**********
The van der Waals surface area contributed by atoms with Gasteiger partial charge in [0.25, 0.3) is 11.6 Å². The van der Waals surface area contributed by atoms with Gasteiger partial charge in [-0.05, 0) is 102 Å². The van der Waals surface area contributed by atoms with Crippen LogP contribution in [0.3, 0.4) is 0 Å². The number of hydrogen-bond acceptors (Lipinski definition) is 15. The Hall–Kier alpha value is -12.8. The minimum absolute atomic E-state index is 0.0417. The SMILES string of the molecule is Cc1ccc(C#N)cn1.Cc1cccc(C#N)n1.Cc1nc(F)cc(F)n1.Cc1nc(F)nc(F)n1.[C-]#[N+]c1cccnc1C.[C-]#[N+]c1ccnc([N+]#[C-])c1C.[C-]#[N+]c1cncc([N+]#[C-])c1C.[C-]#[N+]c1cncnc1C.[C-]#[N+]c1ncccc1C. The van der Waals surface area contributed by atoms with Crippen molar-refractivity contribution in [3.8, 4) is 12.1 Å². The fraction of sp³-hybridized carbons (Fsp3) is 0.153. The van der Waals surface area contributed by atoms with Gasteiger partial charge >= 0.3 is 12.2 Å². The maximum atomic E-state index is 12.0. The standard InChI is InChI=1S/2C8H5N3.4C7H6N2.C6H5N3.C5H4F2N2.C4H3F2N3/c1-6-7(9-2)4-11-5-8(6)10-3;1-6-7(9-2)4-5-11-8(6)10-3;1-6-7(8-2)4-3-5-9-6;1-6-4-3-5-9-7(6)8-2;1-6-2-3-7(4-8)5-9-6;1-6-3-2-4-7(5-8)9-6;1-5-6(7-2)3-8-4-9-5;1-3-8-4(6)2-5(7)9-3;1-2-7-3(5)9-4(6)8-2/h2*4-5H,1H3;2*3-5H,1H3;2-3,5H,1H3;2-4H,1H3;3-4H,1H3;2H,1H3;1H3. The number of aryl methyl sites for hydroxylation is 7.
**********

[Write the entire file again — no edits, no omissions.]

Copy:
The van der Waals surface area contributed by atoms with Gasteiger partial charge in [0.25, 0.3) is 11.6 Å². The van der Waals surface area contributed by atoms with Gasteiger partial charge in [-0.05, 0) is 102 Å². The van der Waals surface area contributed by atoms with Crippen LogP contribution in [0.3, 0.4) is 0 Å². The number of hydrogen-bond acceptors (Lipinski definition) is 15. The Hall–Kier alpha value is -12.8. The minimum absolute atomic E-state index is 0.0417. The SMILES string of the molecule is Cc1ccc(C#N)cn1.Cc1cccc(C#N)n1.Cc1nc(F)cc(F)n1.Cc1nc(F)nc(F)n1.[C-]#[N+]c1cccnc1C.[C-]#[N+]c1ccnc([N+]#[C-])c1C.[C-]#[N+]c1cncc([N+]#[C-])c1C.[C-]#[N+]c1cncnc1C.[C-]#[N+]c1ncccc1C. The van der Waals surface area contributed by atoms with Crippen molar-refractivity contribution in [3.8, 4) is 12.1 Å². The fraction of sp³-hybridized carbons (Fsp3) is 0.153. The van der Waals surface area contributed by atoms with Gasteiger partial charge >= 0.3 is 12.2 Å². The maximum atomic E-state index is 12.0. The standard InChI is InChI=1S/2C8H5N3.4C7H6N2.C6H5N3.C5H4F2N2.C4H3F2N3/c1-6-7(9-2)4-11-5-8(6)10-3;1-6-7(9-2)4-5-11-8(6)10-3;1-6-7(8-2)4-3-5-9-6;1-6-4-3-5-9-7(6)8-2;1-6-2-3-7(4-8)5-9-6;1-6-3-2-4-7(5-8)9-6;1-5-6(7-2)3-8-4-9-5;1-3-8-4(6)2-5(7)9-3;1-2-7-3(5)9-4(6)8-2/h2*4-5H,1H3;2*3-5H,1H3;2-3,5H,1H3;2-4H,1H3;3-4H,1H3;2H,1H3;1H3. The number of aryl methyl sites for hydroxylation is 7.